The Views of Canadian Scholars on the Impact of the Anti-Terrorism Act

2. DAVID CHARTERS Centre for Conflict Studies, University of New Brunswick

2.1 What has been the impact of the Anti-Terrorism Act on Canada?

I'm not sure I can answer this with any certainty owing to a lack of legal expertise and lack of inside knowledge on security operations. My sense, which could be incorrect, is that the powers under the Act have been used sparingly. While there have been a number of investigations and detentions, it is my understanding that most of these have been carried out using powers that existed before the Anti-Terrorism Act, i.e., immigration laws, and security certificates. Clearly the extended detention powers have been used, but with what effect or result are unclear. It may be that the expanded investigative powers provided for under the Act have allowed CSIS and the police to identify and investigate suspected terrorists more thoroughly and precisely than had been possible before, possibly preventing terrorist acts. But the Maher Arar case suggests that those powers allowed security forces to cast their net too wide, leading to investigations and detentions of persons who were, in fact, innocent. If so, there are implications for civil liberties and privacy. But I do not have hard empirical evidence to prove any of those points, as information in the public domain is incomplete.

2.2 What emerging trends in terrorism do you foresee and what threats do they pose to Canada? In discussing these trends and threats, please describe what you consider terrorism to be.

2.2.1 Emerging Trends

9/11 and its perpetrators - the al-Qaeda Jihadist movement - may represent a Revolution Terrorism Affairs (RTA). Together they appear to represent something new in terrorist organization and capacity. What is less clear is whether they have created a new model and strategy that other groups will wish to or be able to emulate.

The Al-Qaeda model clearly is different from the more conventional terrorist groups that were active in the second half of the 20th century. It appears to combine some of the features of an apocalyptic cult with those of a multinational corporation. The result is a decentralized, trans-national, post-modern organization, whose very nature has made it difficult to find and to defeat.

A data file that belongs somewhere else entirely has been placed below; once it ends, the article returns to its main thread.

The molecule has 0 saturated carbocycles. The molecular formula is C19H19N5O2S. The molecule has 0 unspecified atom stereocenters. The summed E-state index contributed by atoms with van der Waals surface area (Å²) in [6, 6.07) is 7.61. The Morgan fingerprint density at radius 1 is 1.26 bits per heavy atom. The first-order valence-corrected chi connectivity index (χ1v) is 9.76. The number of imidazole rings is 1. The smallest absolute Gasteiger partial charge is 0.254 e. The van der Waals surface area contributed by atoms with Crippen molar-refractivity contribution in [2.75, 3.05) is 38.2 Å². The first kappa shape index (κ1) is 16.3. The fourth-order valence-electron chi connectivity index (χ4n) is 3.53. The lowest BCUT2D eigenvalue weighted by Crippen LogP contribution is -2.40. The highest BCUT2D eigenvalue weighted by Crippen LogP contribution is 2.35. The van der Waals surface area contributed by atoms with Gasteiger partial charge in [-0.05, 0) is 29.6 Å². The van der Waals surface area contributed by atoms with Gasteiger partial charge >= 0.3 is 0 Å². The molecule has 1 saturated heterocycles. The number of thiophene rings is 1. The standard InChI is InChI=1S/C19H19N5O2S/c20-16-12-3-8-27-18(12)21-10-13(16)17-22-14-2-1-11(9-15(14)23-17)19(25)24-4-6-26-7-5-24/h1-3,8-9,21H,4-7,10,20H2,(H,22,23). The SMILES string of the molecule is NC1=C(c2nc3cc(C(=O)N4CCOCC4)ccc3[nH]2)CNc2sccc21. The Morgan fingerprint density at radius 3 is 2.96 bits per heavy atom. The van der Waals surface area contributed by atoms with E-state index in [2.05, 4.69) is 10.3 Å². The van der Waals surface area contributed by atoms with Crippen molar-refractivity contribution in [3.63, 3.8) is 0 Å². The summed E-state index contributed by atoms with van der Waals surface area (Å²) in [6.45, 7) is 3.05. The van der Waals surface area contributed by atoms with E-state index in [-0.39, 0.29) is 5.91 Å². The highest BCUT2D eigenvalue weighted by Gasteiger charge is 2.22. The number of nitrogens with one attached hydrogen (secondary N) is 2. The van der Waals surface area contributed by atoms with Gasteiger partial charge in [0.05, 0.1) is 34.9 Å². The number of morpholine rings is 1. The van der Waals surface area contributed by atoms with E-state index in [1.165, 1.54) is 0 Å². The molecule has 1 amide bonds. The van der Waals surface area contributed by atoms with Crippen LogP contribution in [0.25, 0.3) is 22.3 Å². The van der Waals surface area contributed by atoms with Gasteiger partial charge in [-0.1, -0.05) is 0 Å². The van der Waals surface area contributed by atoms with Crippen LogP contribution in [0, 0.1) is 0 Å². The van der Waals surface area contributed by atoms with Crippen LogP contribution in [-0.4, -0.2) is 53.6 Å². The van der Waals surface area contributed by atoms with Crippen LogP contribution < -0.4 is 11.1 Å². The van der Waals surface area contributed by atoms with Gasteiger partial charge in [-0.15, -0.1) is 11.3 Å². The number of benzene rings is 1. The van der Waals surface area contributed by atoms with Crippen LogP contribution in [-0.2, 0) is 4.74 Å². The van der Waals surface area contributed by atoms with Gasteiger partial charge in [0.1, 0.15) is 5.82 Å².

The Al-Qaeda models cult-like features include:

  1. charismatic leadership, who inspire loyalty unto death' among their followers;
  2. a manichean ideology that gives its members a reductionist ('we vs. they') world view that is not a mindset of compromise;
  3. a messianic vision of ultimate victory to motivate followers;
  4. use of religious leaders and organizations to recruit and indoctrinate members; and
  5. rigorous para-military training by experienced terrorists from all over the world.

This produces skilled and fanatically motivated Soldiers of God who are willing to sacrifice themselves for the cause. In this, they more closely resemble the Waffen SS or Japanese Kamikaze of World War II. Most other terrorist organizations (except for the Tamil Tigers, which also use human bombs) tend to be pragmatic, seeking achievable goals in which their members ultimately have a stake, and thus prefer to save their members to fight another day.

The corporate features of the al-Qaeda model include: